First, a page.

Determining the Accuracy of Weight-Based Dosing for Pediatric Antibiotics


A baseline of dosing errors can lead to a framework to improve antibiotic prescribing habits.

Many pediatric prescriptions have a dose that is based on weight, which means that a patient’s current weight is necessary to ensure a proper dose. However, health care providers don’t need to share the patient’s weight with the prescription, which means that the weight found in the pharmacy dispensing system is often incorrect. A poster presented at the APhA 2022 Annual Meeting & Exposition in San Antonio, Texas, evaluated the completeness of information available to pharmacists at the time of dispensing and dosing error rate for antibiotic prescriptions for acute otitis media and acute pharyngitis.1

Investigators conducted their study at a community pharmacy in rural Southeast Missouri—1 of only 4 pharmacies in the county, an area that is medically underserved and has a diverse population. Researchers conducted a retrospective chart review that included prescriptions written for patients aged 17 years and younger; were for antibiotics, including amoxicillin, amoxicillin/clavulanate, cefdinir, cephalexin, clindamycin, azithromycin, and clarithromycin; and had a diagnosis code for either acute otitis media or acute pharyngitis. Current treatment guidelines were used to assess medication and dose appropriateness.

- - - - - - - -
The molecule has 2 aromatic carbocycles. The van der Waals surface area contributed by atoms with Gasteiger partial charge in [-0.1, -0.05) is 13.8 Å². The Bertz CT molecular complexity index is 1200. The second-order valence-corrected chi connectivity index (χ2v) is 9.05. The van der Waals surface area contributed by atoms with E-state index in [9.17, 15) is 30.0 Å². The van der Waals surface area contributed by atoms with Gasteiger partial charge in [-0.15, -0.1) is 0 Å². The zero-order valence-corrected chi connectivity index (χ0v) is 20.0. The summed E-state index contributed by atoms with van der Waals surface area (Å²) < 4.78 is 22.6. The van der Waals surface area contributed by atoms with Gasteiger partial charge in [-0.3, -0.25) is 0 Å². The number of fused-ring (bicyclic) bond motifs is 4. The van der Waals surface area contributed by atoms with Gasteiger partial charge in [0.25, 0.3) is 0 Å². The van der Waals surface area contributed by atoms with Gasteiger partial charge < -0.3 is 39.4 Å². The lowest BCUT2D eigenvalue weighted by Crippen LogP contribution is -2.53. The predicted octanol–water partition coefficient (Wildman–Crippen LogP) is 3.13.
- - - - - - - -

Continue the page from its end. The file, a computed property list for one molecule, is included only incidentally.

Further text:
A total of 115 prescriptions met inclusion criteria. Forty-five of the prescriptions did not have both a diagnosis code and weight included, with 11 missing the diagnosis code, 14 missing the patient weight, and 20 missing both. Of the 14 prescriptions missing weight, 13 were for acute otitis media and 1 was for acute pharyngitis.

Among the 70 prescriptions with complete information, 7 were for acute pharyngitis (2 inappropriate doses and 5 appropriate doses) while the other 63 were for acute otitis media (37 inappropriate doses and 26 appropriate doses).

Of the 42 prescriptions with complete information that were dosed inappropriately, the dosing errors were:

  • Subtherapeutic dosing – 20 prescriptions
  • Subtherapeutic dosing and incorrect frequency – 17 prescriptions
  • Overdosage – 2 prescriptions
  • Incorrect frequency – 2 prescriptions
  • Overdosage and incorrect duration – 1 prescription

The investigators stated that their findings offer a baseline of dosing errors that can help build a framework to improve habits when prescribing antibiotics to pediatric patients. They urged further research into a wider array of pediatric antibiotics and disease codes to determine the accuracy of weight-based dosing.


1. Holder K, Guthrie K, Oprinovich S, Mize T. Evaluating pediatric weight-based antibiotic dosing in a community pharmacy. Presented at: American Pharmacists Association 2022 Annual Meeting & Exposition; March 18-21, 2022; San Antonio, TX.

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